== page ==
i just finished my 50th string since i bought my Alpha Shuttle Express with the WISE tension head (which makes it the WASE) in April 2009.
the WASE isn't the first machine that i have owned, but one that i really learned stringing from and managed to have done a decent amount of string jobs on by taking in some string job from friends. as a result, i was able to gain a lot of experience with stringing, and on top of that, i have learned from talking to many stringers.
my string time went from a poor 50 mins at best down a pretty constant 35 mins, and from my personal use, the resultant job has a better feel than when i started.
so here i want to share with everybody some of the stuff that i have learned. they are pretty random bits and pieces.
the most important part of it. it takes a lot of practice. no tips in the world will help you unless you practice. the biggest problem is that one can only break so many strings and not everyone has a backlog of dozens of rackets, then how do one find rackets to practice on? well, you can either start stringing for friends, or try to break more strings. how to break more strings? use the most fragile strings, like bg66 or Zymax 62. those will break in a couple of weeks usually.
2. read and ask
read the Stringing Techniques forum. there are tons of discussions there. ask question, drum up some discussions. i learned A LOT from the members there.
3. clear the clutter
if you have a table top machine, make sure that the table is clear of tools. loose strings and tools like pliers and cutter and awls will eventually tangle and cost time.
4. do local pre-weave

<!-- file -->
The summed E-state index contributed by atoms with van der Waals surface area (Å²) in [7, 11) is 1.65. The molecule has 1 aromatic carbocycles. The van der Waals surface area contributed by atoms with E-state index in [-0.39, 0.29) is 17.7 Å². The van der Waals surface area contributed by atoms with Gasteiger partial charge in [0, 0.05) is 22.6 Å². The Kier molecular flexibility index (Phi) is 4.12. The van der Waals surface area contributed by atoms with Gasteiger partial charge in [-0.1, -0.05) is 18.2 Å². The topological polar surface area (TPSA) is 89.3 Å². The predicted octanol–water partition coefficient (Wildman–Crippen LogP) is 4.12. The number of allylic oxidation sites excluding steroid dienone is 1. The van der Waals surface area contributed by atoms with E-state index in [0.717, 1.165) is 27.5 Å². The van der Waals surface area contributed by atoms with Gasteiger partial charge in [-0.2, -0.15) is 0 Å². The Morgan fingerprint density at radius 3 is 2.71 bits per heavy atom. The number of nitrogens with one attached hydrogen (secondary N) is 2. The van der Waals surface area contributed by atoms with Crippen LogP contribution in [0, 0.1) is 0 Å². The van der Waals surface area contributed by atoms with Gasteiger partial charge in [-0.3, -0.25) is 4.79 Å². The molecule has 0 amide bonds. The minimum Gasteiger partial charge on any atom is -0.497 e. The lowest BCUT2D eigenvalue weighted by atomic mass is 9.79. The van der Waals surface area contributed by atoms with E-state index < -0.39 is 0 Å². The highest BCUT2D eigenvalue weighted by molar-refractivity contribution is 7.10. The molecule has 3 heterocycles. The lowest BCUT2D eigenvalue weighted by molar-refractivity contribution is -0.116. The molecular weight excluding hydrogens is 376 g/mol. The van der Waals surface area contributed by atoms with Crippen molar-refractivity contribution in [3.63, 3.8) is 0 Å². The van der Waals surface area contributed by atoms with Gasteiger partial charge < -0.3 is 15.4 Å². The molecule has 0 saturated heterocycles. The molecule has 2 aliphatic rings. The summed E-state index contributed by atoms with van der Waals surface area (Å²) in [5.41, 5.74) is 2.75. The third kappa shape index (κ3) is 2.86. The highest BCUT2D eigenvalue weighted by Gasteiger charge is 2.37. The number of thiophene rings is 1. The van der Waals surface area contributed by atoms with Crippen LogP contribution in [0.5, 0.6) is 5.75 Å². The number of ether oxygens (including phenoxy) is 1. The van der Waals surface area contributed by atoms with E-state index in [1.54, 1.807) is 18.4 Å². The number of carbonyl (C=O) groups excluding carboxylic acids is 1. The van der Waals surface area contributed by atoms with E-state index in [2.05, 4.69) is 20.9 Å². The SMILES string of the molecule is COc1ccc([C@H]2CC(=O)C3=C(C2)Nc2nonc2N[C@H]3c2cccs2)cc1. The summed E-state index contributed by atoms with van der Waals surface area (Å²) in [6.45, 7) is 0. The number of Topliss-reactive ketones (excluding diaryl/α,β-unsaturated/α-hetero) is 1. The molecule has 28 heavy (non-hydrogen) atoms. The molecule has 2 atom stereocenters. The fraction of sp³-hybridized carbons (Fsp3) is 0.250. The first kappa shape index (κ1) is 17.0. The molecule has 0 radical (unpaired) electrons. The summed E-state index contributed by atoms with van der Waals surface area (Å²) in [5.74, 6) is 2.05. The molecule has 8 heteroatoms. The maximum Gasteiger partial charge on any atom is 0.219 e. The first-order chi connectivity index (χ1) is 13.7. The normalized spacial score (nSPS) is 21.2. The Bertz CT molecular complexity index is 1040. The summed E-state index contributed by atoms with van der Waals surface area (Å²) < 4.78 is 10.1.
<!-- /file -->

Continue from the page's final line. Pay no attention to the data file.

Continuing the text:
i am not a fan of pre-weavethe whole racket. the low tension strings are to me a pain to deal with. however, i do like to pre-string a few after i tension. so instead of weave, tension, weave tension, i weave 4-8 strings and then tension them all at one go. this minimize tool change.
5. learn about (and avoid) hard-weave
if you weave, tension, weave, tension (as oppose to the local pre-weave i mentioned above), then you should learn what hard weave is. the gist is that you should weave 2 string ahead of the one that you are tensioning instead of the next one.
this really works. it lessen the tedious process of weaving 400+ crossing. i think having music really makes the whole process feel faster
7. straighten the string on tension
i learned this from AK. when you are tensioning the cross, make sure you straighten it. a string that is tension while it is not straight will lose tension when you eventually straighten it later on. do it to make sure tension is maintained. this might take some skills on crank but no problem on ECP or dropweight.
8. use a string mover to thread shared hole
shared holes are necessary evil. there is no avoiding it. but we can make it much easier by using a stringer mover.
not everyone strings the same way and all machines are different. you need to experiment with different M/C tension combinations to find the best playability for you and your machine.
10. flying clamps
unless you have a fancy Victor or Yonex electronic machine, likely is that your fixed/swivel clamps are slow and clunky. flying clamps are awesome and at the risk of some small tension loss, it makes the stringing process much much faster. they are stronger than they look and can easily hold 30+ lbs tensions.
that's all i can think of for now. feel free to add more tips.